One beautiful morning Chaim received a ship's ticket from one of his brothers-in-law. Hinda pawned her bedding and candlesticks so that Chaim could leave.

A short while later Hinda was able to redeem her pawned goods and blessed the candles in her own candlesticks and bought white flour in honor of Shabes.

Hinda no long worked and did not walk to the villages. The melamdim [plural of melamed, teachers in boys' elementary school] charged her tuition each month. She hoped that her Chaim would come home with a fortune. Later she received a letter telling her to sell everything and to come with the children to him. She was not expecting such a problem: Does it mean she must go to America, a country without Judaism? Better that Chaim comes back to Romanova. Chaim wrote that she must come and she answered that she could not leave the family and the graves in the cemetery. She received a letter from Chaim saying he would be moving from New York to Brooklyn and she would have difficulty getting his address. This scared Hinda. She could, G-d forbid, become a deserted wife. She went to the Romanova rabbi, Reb Abraham Pinkhus Goldberg, the famous “good Jew”. The Romanova rabbi sat day and night studying. All questions were screened by the rebetzin [rabbi's wife] so his Torah studies would not be disturbed.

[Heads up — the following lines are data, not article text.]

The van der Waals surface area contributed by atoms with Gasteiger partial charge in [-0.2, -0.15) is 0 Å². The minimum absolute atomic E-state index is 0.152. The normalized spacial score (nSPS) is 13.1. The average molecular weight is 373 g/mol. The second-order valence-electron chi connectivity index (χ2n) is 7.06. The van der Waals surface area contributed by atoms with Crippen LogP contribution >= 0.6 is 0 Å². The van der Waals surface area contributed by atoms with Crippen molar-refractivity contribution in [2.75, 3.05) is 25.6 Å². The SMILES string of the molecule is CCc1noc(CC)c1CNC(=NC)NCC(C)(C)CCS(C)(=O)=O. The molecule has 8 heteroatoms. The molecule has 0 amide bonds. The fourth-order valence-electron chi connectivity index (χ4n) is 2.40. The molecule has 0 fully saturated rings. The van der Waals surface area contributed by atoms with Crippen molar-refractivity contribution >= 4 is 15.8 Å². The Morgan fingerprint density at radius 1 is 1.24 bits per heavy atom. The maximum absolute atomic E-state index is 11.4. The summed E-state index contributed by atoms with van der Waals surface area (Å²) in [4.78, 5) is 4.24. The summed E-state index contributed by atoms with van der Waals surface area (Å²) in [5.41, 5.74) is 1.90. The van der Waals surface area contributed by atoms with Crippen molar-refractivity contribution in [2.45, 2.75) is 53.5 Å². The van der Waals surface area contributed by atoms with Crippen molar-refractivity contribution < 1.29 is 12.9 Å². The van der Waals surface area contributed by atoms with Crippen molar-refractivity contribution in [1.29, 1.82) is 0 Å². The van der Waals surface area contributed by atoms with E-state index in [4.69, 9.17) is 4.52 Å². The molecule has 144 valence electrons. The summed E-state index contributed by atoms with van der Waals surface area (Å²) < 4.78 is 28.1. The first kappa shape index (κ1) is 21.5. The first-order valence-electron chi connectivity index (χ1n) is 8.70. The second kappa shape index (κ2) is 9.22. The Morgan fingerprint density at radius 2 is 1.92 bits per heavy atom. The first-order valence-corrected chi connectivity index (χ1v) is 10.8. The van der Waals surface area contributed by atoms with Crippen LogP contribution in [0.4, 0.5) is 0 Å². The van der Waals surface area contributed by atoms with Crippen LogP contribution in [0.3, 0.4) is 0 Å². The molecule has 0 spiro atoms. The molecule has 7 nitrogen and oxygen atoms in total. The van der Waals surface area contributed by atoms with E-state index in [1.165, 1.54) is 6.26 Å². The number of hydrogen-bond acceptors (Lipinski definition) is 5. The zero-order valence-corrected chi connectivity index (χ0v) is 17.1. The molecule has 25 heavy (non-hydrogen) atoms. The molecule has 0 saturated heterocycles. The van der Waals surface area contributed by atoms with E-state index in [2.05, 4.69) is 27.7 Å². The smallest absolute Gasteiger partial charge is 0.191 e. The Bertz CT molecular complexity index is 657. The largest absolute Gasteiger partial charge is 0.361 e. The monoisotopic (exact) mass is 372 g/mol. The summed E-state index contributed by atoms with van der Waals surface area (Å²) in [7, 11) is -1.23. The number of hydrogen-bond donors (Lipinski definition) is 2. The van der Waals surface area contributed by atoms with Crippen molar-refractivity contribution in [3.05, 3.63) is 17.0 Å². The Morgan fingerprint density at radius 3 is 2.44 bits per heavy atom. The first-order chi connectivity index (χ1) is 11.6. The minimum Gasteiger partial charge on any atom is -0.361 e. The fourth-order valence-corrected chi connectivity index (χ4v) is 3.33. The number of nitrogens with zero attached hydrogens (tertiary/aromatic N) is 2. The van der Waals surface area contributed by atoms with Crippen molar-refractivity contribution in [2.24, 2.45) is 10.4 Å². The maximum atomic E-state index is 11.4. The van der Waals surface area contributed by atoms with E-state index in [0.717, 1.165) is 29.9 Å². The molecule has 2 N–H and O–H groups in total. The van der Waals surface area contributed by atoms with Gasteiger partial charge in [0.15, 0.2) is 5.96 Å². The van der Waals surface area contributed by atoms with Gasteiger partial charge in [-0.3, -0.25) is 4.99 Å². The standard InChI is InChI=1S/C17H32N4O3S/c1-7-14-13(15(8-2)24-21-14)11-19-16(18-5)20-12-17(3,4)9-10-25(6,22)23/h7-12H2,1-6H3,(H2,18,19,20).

Hinda arrived with swollen eyes and pleaded: she must see the rabbi personally to pour out her troubles to him. Her Chaim writes that he is going to leave New York over the Williamsburg Bridge. She will be a deserted wife! Also she will not go to a country where people work on shabes and eat treif [non-kosher food].

The rabbi listened to hear and then said: Romanova is very far from New York, so if your husband is traveling further it is then of course a very distant place. According to the law a wife must follow her husband. Secondly, rather than become a deserted wife, it is better that you travel with the children to him. G-d, blessed is he, will light your road. With a broken heart she took leave of her family, acquaintances, and friends and went to the cemetery and had a good cry.

[photo:] Reb Itsche Gites, the Gemore-melamed [teacher of the part of the Talmud commenting on the mishnah] in Romanova. The picture is from the reign of Nicholas I as teachers had to have photograph without a hat for their teacher's certificate.

Arriving in America she found out that traveling from New York to Williamsburg cost only two cents. Hinda would often say: I would not have gone to America, if not for advice of the Romanove rabbi.

The grandchildren would joke: If bobe [grandmother] Hinda had known how close Williamsburg was to New York, she would not have come here.

How lucky it was that she was afraid of being a deserted wife.



Shmuel Domnitz

Translated by Judie Ostroff Goldstein

A long, crooked street, muddy,
Frogs croak in the ditches,
Jews wander together from afar
To see a healer, not an unusual thing.
A tattered sloping thatched roof.
Walls of knotty logs,
Windowpanes all colors of the rainbow:
Pine splinters stuffed into open spaces.
Damps walls growing moss,
The floor of yellow clay,
Mother is spinning flax
And the spindle sings a slow melody.
With a yarmulke [skull cap] and a talis-koton [ritual four cornered garment]
Father sits and teaches children,
Over the walls their shadows flicker,
From his students he draws pleasure and beams with joy.